Almost all of the reviews I have read have made mention of the fact that, in the collective conscience, compilation albums are akin to fruitcake, appearing annually and dreaded months in advance. Yet occasionally, as is the case with Dark Was the Night, that fruitcake is really, really good, so the albums keep showing up, and despite ourselves, we keep sampling them, albeit tentatively, season after season.
But, you ask, what does this have to do with folk rock? Everything. Just check out some of the offerings on the 2-CD set…
1. Knotty Pine by Dirty Projectors + David Byrne
2. Cello Song by The Books featuring Jose Gonzalez
3. Train Song by Feist + Ben Gibbard
4. Brackett, WI by Bon Iver
5. Deep Blue Sea by Grizzly Bear
6. So Far Around The Bend by The National
7. Tightrope by Yeasayer
8. Feeling Good by My Brightest Diamond
9. Dark Was The Night by Kronos Quartet
10. I Was Young When I Left Home by Antony + Bryce Dessner
11. Big Red Machine by Justin Vernon + Aaron Dessner
12. Sleepless by The Decemberists
13. Die by Iron & Wine
14. Service Bell by Grizzly Bear + Feist
15. You Are The Blood by Sufjan Stevens
1. Well-Alright by Spoon
2. Lenin by Arcade Fire
3. Mimizan by Beirut
4. El Caporal by My Morning Jacket
5. Inspiration Information by Sharon Jones & The Dap-kings
6. With A Girl Like You by David Sitek
7. Blood Pt 2 by Buck 65 Remix (featuring Sufjan Stevens and Serengeti)
8. Hey, Snow White by The New Pornographers
9. Gentle Hour by Yo La Tengo
10. Another Saturday by Stuart Murdoch
11. Happiness by Riceboy Sleeps
12. Amazing Grace by Cat Power and Dirty Delta Blues
13. The Giant Of Illinois by Andrew Bird
14. Lua by Conor Oberst + Gillian Welch
15. When The Road Runs Out by Blonde Redhead + Devastations
16. Love vs. Porn by Kevin Drew
Many of these tracks are the sound of modern folk rock! Cello Song, the second track on the compilation was originally a Nick Drake song, which should tip off anyone listening of its folky roots, even if the prevailing sound of what can only be described as muted electronic rain fills the background. 8 tracks down, another lovely cover, “I Was Young When I Left Home” is the newborn offspring of a Dylan song! Skip down five more songs and you will find yourself in Sam Beam country with Iron & Wine’s melancholy but hopeful “Die”. Need I mention the appearances by Grizzly Bear and Bon Iver? Well might you ask, but what about the second cd? Same deal-SOLID. Beirut, Andrew Bird, Gillian Welch…you should be convinced by now…if not the very presence of the Dirty Delta Blues should tell you you’re in the right place. Anyway, it’s a weekend and a holiday, and a good cause–do right by it, give it a listen and buy it-it’s the kind of fruitcake that’ll have you licking the knife and looking forward to next year… http://www.darkwasthenight.com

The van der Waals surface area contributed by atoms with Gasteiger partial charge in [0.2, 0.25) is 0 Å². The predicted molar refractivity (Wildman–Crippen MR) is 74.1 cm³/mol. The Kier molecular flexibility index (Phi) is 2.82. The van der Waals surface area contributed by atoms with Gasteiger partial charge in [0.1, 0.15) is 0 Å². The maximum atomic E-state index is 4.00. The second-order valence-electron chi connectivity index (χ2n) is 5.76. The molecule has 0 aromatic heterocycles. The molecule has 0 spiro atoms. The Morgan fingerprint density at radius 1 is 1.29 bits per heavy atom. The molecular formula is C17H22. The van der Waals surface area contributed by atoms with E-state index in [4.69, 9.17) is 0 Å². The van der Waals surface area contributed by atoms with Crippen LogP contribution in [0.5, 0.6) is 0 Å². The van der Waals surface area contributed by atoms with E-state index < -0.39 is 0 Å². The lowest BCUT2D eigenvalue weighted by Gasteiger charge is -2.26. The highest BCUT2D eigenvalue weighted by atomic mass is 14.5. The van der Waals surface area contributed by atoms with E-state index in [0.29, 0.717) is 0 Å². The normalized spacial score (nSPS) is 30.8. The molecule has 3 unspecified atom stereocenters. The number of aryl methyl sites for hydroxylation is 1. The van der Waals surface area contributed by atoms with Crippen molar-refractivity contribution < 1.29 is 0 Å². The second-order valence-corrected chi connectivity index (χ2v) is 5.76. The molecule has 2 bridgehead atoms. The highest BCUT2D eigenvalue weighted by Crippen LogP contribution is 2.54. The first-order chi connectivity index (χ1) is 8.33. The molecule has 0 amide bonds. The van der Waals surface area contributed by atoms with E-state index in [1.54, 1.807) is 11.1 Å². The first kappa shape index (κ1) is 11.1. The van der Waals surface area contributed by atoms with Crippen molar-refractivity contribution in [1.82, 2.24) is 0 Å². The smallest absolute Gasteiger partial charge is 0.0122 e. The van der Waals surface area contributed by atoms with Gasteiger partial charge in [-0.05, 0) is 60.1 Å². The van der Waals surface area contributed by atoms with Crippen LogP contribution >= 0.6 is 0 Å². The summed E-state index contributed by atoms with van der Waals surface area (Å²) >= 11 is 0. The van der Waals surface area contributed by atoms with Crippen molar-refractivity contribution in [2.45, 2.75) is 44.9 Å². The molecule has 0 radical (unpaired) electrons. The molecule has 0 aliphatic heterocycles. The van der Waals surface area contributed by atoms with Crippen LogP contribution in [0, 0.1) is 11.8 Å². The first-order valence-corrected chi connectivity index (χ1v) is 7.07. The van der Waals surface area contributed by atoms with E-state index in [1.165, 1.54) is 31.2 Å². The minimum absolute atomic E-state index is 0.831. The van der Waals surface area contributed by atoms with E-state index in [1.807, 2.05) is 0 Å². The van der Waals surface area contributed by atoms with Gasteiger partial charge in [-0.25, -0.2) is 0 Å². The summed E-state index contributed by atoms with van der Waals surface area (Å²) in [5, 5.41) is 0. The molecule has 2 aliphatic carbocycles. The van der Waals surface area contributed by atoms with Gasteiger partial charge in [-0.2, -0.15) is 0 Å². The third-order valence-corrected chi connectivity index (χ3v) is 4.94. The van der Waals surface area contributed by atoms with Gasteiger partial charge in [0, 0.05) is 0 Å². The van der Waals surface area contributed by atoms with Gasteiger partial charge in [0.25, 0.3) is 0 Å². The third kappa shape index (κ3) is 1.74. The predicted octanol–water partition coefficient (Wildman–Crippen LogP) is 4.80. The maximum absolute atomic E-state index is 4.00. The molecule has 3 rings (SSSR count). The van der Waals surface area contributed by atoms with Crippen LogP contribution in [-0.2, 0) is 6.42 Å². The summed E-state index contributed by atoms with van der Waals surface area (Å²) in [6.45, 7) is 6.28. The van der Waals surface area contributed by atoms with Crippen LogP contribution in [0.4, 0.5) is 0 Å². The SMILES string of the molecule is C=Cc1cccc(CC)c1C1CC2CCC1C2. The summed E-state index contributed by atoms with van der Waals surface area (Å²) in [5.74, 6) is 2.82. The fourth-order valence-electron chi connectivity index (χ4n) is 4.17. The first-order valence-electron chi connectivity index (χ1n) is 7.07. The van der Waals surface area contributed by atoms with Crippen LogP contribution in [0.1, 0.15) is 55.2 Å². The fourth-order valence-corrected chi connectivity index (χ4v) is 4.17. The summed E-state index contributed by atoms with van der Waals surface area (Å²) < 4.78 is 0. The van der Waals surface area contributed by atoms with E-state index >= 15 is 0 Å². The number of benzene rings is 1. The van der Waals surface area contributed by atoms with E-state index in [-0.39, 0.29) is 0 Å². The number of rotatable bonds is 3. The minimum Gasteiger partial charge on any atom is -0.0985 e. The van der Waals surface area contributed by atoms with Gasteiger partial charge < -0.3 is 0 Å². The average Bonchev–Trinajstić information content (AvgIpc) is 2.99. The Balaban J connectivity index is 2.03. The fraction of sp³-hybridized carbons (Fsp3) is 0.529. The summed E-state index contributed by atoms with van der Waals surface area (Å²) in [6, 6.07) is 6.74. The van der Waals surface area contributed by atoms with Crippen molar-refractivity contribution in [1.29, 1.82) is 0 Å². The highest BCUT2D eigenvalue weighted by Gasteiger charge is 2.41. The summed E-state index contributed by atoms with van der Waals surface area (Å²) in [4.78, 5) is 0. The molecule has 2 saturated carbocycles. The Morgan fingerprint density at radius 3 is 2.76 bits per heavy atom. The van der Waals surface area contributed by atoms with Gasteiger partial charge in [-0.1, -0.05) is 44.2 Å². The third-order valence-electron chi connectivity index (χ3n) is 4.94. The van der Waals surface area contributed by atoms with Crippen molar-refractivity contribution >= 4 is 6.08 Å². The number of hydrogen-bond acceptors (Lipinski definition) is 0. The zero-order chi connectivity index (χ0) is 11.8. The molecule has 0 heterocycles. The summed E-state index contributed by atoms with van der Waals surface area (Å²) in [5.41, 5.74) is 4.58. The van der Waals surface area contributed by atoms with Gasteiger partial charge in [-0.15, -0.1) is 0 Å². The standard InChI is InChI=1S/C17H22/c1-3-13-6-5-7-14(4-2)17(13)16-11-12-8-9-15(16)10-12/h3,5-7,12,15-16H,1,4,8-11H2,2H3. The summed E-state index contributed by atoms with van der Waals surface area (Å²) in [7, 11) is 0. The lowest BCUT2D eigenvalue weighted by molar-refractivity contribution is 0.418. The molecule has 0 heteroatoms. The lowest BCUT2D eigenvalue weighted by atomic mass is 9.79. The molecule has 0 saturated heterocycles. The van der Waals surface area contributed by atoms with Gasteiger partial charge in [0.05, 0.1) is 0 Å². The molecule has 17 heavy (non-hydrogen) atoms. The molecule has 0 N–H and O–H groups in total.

Jack Kerouac with a scent of Henry Vaughn
what if poems could be symphonies, and people their orchestra?
The Musings of N. E. Skull
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Poetry, Stories, and the Written Word: the works of Bill Johnston
poetry by j matthew waters